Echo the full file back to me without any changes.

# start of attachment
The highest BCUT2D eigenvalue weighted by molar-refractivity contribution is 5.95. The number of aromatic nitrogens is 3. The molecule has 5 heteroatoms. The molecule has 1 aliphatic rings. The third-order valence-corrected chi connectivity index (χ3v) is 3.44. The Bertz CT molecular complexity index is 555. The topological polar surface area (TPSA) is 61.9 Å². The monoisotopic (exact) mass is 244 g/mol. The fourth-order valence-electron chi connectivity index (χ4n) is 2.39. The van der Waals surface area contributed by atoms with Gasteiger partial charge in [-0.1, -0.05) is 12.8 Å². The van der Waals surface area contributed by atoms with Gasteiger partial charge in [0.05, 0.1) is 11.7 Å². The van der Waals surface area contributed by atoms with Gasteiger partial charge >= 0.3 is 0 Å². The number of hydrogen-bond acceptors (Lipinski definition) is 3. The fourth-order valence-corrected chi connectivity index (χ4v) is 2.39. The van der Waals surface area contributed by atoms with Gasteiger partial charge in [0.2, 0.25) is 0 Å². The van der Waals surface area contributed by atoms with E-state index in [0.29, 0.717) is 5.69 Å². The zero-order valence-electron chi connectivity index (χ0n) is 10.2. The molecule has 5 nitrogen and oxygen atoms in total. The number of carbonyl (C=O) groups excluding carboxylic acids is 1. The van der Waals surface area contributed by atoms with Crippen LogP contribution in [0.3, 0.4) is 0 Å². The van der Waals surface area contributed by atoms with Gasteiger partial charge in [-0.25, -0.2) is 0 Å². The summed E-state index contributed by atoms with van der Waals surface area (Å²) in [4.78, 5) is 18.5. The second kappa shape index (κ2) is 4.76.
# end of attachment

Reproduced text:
The highest BCUT2D eigenvalue weighted by molar-refractivity contribution is 5.95. The number of aromatic nitrogens is 3. The molecule has 5 heteroatoms. The molecule has 1 aliphatic rings. The third-order valence-corrected chi connectivity index (χ3v) is 3.44. The Bertz CT molecular complexity index is 555. The topological polar surface area (TPSA) is 61.9 Å². The monoisotopic (exact) mass is 244 g/mol. The fourth-order valence-electron chi connectivity index (χ4n) is 2.39. The van der Waals surface area contributed by atoms with Gasteiger partial charge in [-0.1, -0.05) is 12.8 Å². The van der Waals surface area contributed by atoms with Gasteiger partial charge in [0.05, 0.1) is 11.7 Å². The van der Waals surface area contributed by atoms with Gasteiger partial charge >= 0.3 is 0 Å². The number of hydrogen-bond acceptors (Lipinski definition) is 3. The fourth-order valence-corrected chi connectivity index (χ4v) is 2.39. The van der Waals surface area contributed by atoms with Gasteiger partial charge in [0.2, 0.25) is 0 Å². The van der Waals surface area contributed by atoms with E-state index in [0.29, 0.717) is 5.69 Å². The zero-order valence-electron chi connectivity index (χ0n) is 10.2. The molecule has 5 nitrogen and oxygen atoms in total. The number of carbonyl (C=O) groups excluding carboxylic acids is 1. The van der Waals surface area contributed by atoms with Crippen LogP contribution in [0.3, 0.4) is 0 Å². The van der Waals surface area contributed by atoms with Gasteiger partial charge in [-0.25, -0.2) is 0 Å². The summed E-state index contributed by atoms with van der Waals surface area (Å²) in [4.78, 5) is 18.5. The second kappa shape index (κ2) is 4.76.